(I believe in giving credit where credit is due, so I’m mentioning names.  I know I have been absurdly lucky to study with these masters, and I give thanks for it.)


Joyce Carol Oates: “This is a good sentence. You don’t usually write sentences like that.”  I actually remember the sentence, which was in a writing exercise, not a story, and was long, full of clauses, which I now know to call appositives, that went much further with description than I usually did.  I’m sure I remember her remark because of the backhanded nature of the compliment, but it was one of the most helpful things a teacher ever told me. It showed me where to go as opposed to where not to go.


Ron Carlson: “Make your dog a real dog.” When I first started writing fiction, I was really focused on character, and as a result, I sometimes had characters who felt real, but who existed in front of a fuzzy background.  In order to create the illusion of an entire world, you need to surround your characters with things (and animals) that also feel real.


Russell Banks: “You’re funny.”  One of the things about the faculty-student relationship is that you actually know little about who your students are outside of the classroom.  I like to think I’m funny, but there was no way for my professor to know that, and I was remarkably unfunny in class.  So when I finally relaxed a little in a story and showed that side of myself, he was surprised.  His surprise led me to realize that I wasn’t writing with my whole self.  I was writing as some serious student-self who I thought was more like a writer should be.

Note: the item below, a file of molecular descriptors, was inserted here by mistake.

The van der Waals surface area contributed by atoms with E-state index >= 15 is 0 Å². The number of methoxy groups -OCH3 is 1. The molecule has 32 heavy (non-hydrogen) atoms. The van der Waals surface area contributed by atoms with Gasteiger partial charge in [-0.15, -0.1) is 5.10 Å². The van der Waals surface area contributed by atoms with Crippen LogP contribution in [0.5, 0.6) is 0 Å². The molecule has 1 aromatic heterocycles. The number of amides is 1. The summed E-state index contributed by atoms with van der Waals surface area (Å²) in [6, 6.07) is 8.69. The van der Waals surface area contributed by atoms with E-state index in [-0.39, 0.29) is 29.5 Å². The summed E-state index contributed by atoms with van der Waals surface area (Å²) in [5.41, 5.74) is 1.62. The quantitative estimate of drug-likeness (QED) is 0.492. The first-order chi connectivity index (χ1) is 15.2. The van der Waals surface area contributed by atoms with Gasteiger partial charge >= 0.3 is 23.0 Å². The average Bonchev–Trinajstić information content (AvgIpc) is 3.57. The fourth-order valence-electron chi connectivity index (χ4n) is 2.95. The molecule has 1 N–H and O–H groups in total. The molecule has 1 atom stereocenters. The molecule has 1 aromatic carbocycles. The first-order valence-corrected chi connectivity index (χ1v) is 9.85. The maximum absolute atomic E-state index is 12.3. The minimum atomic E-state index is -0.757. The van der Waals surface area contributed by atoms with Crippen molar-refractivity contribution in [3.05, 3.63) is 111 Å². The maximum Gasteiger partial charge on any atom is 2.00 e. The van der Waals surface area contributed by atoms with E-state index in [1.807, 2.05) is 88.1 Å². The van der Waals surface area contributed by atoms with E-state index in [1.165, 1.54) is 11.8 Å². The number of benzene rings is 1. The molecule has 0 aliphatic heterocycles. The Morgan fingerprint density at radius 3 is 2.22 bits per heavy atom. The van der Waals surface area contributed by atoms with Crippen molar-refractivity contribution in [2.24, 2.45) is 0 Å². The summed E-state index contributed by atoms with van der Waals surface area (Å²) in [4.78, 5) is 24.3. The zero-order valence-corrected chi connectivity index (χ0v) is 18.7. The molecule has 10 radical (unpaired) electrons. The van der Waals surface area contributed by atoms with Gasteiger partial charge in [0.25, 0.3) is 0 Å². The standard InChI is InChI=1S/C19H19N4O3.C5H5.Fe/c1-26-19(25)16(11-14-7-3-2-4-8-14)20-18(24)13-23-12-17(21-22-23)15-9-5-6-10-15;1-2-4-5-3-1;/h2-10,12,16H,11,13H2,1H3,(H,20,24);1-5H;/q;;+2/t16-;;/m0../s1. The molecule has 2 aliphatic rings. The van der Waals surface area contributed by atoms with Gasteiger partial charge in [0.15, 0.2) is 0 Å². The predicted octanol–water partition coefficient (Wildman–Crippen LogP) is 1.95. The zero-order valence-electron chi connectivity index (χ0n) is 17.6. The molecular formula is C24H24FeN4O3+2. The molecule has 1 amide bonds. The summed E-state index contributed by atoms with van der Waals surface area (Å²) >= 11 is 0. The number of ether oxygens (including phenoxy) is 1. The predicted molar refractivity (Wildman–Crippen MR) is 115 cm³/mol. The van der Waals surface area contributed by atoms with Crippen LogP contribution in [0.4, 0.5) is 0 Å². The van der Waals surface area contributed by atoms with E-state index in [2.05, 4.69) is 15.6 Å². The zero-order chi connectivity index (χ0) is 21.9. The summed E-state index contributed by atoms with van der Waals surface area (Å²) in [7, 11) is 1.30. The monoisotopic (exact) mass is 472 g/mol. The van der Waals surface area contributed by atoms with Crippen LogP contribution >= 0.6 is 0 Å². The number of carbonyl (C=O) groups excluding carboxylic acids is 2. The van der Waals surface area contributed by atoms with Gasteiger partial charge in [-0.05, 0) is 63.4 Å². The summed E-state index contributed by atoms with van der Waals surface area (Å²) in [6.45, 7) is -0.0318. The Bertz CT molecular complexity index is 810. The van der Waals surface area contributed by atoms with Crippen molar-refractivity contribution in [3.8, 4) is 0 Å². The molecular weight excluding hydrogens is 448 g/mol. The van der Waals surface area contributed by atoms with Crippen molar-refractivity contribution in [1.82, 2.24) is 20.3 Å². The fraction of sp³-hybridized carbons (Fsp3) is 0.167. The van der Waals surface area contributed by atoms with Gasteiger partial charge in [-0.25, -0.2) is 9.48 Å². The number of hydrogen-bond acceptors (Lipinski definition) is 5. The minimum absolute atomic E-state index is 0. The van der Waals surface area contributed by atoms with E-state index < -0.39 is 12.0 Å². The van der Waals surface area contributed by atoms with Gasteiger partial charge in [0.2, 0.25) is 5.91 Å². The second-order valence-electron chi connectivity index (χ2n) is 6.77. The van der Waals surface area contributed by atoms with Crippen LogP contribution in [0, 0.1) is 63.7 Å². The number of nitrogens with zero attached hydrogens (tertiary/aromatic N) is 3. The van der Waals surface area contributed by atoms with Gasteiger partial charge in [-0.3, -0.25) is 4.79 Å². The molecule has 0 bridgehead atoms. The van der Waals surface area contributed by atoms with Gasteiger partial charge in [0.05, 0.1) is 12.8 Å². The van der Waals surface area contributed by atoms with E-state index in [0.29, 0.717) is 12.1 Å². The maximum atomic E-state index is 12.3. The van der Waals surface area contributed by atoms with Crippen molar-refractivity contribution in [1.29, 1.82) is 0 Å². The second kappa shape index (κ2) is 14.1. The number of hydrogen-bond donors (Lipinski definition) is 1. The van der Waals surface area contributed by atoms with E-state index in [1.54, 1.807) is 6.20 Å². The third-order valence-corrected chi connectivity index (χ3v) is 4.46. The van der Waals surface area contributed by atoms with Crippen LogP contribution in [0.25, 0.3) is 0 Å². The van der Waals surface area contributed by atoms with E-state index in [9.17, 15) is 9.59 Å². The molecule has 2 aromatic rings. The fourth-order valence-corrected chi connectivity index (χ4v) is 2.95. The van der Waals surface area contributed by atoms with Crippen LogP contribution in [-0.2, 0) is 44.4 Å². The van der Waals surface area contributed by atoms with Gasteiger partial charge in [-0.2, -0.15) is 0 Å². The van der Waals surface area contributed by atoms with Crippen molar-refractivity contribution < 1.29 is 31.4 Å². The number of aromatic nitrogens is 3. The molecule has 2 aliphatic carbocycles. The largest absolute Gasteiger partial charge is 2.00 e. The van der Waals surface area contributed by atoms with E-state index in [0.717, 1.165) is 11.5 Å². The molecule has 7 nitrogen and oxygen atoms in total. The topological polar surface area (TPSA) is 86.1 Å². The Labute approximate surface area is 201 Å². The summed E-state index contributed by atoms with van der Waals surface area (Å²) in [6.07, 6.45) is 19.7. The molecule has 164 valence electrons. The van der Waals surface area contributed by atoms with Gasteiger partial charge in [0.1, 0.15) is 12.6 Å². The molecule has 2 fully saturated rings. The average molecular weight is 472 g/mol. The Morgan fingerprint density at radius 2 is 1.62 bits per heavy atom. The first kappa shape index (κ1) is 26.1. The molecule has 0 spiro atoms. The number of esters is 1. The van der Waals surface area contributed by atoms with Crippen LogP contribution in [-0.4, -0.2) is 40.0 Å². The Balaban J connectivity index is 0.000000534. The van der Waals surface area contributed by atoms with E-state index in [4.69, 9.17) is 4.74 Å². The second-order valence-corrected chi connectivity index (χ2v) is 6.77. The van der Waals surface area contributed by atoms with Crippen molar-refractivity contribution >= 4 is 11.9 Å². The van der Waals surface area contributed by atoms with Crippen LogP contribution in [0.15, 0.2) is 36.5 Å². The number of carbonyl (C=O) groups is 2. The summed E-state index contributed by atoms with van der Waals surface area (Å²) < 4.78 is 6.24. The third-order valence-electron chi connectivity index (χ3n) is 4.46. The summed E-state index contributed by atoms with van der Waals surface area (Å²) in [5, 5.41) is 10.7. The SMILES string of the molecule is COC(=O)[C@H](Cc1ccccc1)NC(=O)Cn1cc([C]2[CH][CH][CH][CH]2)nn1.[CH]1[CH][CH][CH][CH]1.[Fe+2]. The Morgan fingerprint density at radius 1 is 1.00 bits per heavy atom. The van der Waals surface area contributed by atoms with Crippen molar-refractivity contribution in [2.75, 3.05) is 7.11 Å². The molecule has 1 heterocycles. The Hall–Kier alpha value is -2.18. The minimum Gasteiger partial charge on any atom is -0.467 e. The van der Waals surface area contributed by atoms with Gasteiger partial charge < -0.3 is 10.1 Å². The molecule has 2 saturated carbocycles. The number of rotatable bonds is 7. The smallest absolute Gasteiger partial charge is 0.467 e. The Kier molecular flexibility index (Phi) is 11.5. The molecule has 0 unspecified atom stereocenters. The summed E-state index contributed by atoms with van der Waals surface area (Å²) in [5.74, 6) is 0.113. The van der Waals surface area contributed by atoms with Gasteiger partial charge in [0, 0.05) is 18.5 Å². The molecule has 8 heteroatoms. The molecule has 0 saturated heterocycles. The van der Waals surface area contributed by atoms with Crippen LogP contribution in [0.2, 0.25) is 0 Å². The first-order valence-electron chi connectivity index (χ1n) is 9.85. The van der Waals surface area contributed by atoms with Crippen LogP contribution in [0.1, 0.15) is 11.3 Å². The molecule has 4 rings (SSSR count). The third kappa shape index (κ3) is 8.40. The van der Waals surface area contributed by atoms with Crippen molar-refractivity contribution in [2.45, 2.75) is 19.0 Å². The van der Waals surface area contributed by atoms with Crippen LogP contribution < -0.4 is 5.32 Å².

Alberto Rios: “Stay in the moment.”  It took me a long time to realize that not every scene in a story is equal, and that some moments that are over in an instant in life should take a long time on the page.  At first it seemed ironic that I learned this from a poet rather than a novelist, but now it makes sense to me.  Poets are masters of depicting the moment.


Stephen Wright: “There’s a voice here.” I have always resisted the idea that writers have to find “their voice.”  I have always wanted to be able to use different voices.  That small difference, that he said “a voice” rather than “your voice,” when talking about my story, was very reassuring to me.